TI also questioned Bidzina Ivanishvili’s claim to have had no business interests in Russia for years by pointing out that in 2012–2019, Ivanishvili ‘continued to own at least 10 Russian companies through offshore entities… which further branched out into an even wider network of subsidiaries’.
‘As of today, Ivanishvili owns at least one company in Russia (Aqua-Space Ltd) through one of his offshore companies’.
TI have also previously noted Davit Iakobashvili’s ties to both Bidzina Ivanishvili and Davit Kezerashvili, the former Georgian Defence Minister and current owner of opposition-leaning TV channel Formula.
In June, Georgian opposition leader Elene Khoshtaria accused Iakobashvili of being behind the transportation of ‘sanctioned’ cargo by Russian energy giant Rosneft to Batumi. The Georgian authorities confirmed the arrival of a ship with internationally sanctioned cargo but claimed they had immediately redirected it to its final destination, Turkey.
Khoshtaria, who swiftly welcomed Wednesday’s sanctions from Ukraine, claimed at the time that the route was pre-agreed between Bidzina Ivanishvili and Vladimir Yevtushenkov, an internationally-sanctioned Russian businessman.
In late April, two phone conversations between Bidzina Ivanishvili and Yevtushenkov were leaked on YouTube. The recordings suggested that the Russian oligarch sought assurances from Ivanishvili over unspecified business dealings in Georgia.
A long-running conflict
On 20 October, despite claiming since January last year that their founder was no longer involved in politics, leading Georgian Dream figures rushed to condemn the sanctioning of Ivanishvili’s relatives and the ‘pressure’ against him.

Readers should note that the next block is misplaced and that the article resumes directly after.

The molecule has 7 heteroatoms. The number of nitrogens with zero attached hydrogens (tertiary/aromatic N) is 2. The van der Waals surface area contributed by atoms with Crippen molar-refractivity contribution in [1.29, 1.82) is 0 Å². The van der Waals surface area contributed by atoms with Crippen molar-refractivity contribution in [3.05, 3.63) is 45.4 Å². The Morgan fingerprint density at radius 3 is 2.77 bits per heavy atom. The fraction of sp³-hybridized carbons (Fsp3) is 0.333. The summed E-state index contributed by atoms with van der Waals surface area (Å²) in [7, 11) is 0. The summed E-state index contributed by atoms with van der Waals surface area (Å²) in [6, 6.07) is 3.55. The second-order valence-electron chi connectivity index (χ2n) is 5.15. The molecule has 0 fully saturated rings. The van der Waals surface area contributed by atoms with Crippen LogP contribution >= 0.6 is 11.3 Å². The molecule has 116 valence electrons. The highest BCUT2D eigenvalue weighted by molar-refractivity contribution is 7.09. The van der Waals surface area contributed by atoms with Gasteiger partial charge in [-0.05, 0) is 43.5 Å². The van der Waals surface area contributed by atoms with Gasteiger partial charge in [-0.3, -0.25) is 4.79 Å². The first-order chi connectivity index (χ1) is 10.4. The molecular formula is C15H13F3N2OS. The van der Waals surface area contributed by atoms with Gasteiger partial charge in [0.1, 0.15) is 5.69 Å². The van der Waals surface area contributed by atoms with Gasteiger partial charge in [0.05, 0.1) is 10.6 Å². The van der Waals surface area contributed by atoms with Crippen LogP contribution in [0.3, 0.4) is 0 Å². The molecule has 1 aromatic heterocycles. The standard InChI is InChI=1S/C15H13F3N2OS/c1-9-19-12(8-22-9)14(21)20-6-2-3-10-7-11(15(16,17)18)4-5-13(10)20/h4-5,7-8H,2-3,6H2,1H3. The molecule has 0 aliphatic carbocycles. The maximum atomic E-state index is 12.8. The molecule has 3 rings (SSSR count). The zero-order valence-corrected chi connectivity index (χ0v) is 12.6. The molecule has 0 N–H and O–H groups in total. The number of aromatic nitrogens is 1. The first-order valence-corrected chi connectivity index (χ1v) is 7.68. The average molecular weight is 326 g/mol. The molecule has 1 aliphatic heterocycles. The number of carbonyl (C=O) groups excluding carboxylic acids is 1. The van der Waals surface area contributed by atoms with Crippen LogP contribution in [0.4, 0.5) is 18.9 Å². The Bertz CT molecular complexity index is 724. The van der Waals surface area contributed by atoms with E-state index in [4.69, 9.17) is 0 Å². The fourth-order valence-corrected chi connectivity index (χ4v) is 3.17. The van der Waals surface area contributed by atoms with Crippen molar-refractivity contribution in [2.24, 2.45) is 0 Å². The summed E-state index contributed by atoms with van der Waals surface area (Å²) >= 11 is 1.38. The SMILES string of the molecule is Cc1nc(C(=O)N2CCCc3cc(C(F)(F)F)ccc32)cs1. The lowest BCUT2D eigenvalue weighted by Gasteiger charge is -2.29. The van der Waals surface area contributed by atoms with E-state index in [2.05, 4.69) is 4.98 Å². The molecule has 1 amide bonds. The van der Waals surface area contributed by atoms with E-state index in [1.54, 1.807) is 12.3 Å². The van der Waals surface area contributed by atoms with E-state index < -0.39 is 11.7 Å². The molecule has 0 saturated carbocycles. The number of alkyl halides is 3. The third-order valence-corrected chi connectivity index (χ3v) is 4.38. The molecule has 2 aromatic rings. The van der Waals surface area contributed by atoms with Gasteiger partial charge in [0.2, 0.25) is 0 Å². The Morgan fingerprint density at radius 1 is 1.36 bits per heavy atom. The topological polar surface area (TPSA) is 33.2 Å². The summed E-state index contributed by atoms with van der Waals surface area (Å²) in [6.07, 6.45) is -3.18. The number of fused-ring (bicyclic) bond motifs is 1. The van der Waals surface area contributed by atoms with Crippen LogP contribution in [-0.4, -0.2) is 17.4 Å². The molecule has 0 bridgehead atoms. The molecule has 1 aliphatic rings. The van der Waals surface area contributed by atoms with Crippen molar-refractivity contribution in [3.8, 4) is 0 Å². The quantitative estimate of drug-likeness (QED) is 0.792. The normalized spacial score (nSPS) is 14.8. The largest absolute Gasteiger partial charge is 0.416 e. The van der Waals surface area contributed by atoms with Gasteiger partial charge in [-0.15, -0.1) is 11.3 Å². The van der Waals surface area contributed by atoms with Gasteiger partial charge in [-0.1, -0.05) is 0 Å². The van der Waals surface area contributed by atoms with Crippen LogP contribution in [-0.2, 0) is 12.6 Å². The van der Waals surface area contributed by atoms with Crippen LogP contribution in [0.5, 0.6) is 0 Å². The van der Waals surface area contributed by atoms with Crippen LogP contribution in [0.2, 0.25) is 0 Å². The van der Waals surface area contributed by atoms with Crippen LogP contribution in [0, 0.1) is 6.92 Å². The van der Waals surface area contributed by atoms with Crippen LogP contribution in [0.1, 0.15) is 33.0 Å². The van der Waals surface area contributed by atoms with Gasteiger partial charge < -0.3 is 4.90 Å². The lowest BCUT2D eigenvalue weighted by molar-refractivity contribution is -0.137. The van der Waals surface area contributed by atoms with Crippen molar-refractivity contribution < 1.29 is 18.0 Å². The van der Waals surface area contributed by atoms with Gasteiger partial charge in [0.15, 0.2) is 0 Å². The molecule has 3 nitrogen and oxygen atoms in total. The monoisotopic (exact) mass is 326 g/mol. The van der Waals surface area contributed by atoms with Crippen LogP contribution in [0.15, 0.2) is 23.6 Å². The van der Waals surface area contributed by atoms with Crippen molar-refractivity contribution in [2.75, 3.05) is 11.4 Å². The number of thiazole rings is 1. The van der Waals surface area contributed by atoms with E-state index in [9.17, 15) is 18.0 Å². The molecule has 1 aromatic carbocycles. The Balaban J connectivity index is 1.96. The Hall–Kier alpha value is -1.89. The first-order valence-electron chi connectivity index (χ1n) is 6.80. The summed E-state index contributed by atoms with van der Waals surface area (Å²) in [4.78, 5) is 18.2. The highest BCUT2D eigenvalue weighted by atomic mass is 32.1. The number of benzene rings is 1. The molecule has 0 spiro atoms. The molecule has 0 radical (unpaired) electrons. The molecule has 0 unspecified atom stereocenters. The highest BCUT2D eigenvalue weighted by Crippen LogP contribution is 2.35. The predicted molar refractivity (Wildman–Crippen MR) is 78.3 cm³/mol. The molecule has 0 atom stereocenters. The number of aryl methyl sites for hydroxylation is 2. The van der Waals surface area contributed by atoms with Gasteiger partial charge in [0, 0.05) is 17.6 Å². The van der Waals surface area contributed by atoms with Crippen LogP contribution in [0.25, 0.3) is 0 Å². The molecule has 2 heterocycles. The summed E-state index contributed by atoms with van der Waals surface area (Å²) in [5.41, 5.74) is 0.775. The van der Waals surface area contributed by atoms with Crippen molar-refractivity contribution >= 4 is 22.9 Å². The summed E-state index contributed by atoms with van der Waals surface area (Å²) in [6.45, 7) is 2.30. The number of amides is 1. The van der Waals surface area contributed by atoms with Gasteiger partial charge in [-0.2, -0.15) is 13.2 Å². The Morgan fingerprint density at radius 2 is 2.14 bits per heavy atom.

‘They’ve signalled that because we did not open a second front, this is a first step and later they might take others too’, Irakli Kobakhidze, chair of the ruling party, commented on Thursday.
In recent months, Georgian Dream have insisted that Ukrainian officials, some Western governments, and the local ‘radical’ opposition were conspiring to involve Georgia in war with Russia.
Part of this alleged international conspiracy was to ‘pressure’ Ivanishvili to return to politics.
On 20 October, Kobakhidze claimed that the man behind these recent sanctions was Oleksiy Danilov, Secretary of Ukraine’s National Security and Defence Council. In late March, Danilov noted that if Georgia and Moldova tried to ‘reclaim their territories’ — a reference to Abkhazia, South Ossetia, and Transnistria — it would ‘help Ukraine a lot’.
While relations between the Ukrainian and Georgian governments have drastically deteriorated since Russia’s invasion of Ukraine, antipathy had been building for years. The conflict has mostly related to former Georgian officials, some wanted by Georgian law, being appointed to government positions in Ukraine.
The roots of what later became a full-fledged conspiracy theory about a ‘second front of war’ in Georgia can be traced to the run-up to Russia’s military invasion of Ukraine, when Georgia’s ruling party were criticised for using the language of ‘appeasement’ with Russia.
Despite Georgian Parliamentary Speaker Shalva Papuashvili visiting Bucha and Irpin in April, relations have remained strained.
Georgian Dream leaders also condemned Aleksey Arestovich, an advisor to Zelensky, for recent remarks about ‘saving Georgians’ from Russia.
‘We’ll be projecting force there [on Georgia]. We’re going to have to save Georgians, save Moldova, save Armenia, and save everyone. And that’s a good story because a million of our guys and girls who fought can get busy in the near future in the post-Soviet space’, Arestovich claimed, after criticising the ‘pro-Russian’ Georgian Government.